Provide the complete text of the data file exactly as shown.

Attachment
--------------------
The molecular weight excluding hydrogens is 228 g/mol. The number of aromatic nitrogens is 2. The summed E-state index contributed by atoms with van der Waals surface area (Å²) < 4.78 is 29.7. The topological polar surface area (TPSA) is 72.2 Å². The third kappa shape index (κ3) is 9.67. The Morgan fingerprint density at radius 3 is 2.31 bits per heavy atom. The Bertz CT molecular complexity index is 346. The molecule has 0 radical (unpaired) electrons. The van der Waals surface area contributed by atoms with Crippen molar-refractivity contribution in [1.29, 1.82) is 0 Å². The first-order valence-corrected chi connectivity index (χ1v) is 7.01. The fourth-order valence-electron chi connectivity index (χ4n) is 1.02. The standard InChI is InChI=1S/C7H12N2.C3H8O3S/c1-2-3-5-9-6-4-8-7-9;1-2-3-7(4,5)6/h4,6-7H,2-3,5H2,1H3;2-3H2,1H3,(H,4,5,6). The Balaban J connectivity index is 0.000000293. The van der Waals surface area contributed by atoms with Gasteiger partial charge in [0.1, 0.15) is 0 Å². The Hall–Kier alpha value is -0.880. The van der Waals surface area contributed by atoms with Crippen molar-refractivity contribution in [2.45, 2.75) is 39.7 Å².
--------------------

The molecular weight excluding hydrogens is 228 g/mol. The number of aromatic nitrogens is 2. The summed E-state index contributed by atoms with van der Waals surface area (Å²) < 4.78 is 29.7. The topological polar surface area (TPSA) is 72.2 Å². The third kappa shape index (κ3) is 9.67. The Morgan fingerprint density at radius 3 is 2.31 bits per heavy atom. The Bertz CT molecular complexity index is 346. The molecule has 0 radical (unpaired) electrons. The van der Waals surface area contributed by atoms with Crippen molar-refractivity contribution in [1.29, 1.82) is 0 Å². The first-order valence-corrected chi connectivity index (χ1v) is 7.01. The fourth-order valence-electron chi connectivity index (χ4n) is 1.02. The standard InChI is InChI=1S/C7H12N2.C3H8O3S/c1-2-3-5-9-6-4-8-7-9;1-2-3-7(4,5)6/h4,6-7H,2-3,5H2,1H3;2-3H2,1H3,(H,4,5,6). The Balaban J connectivity index is 0.000000293. The van der Waals surface area contributed by atoms with Gasteiger partial charge in [0.1, 0.15) is 0 Å². The Hall–Kier alpha value is -0.880. The van der Waals surface area contributed by atoms with Crippen molar-refractivity contribution in [2.45, 2.75) is 39.7 Å².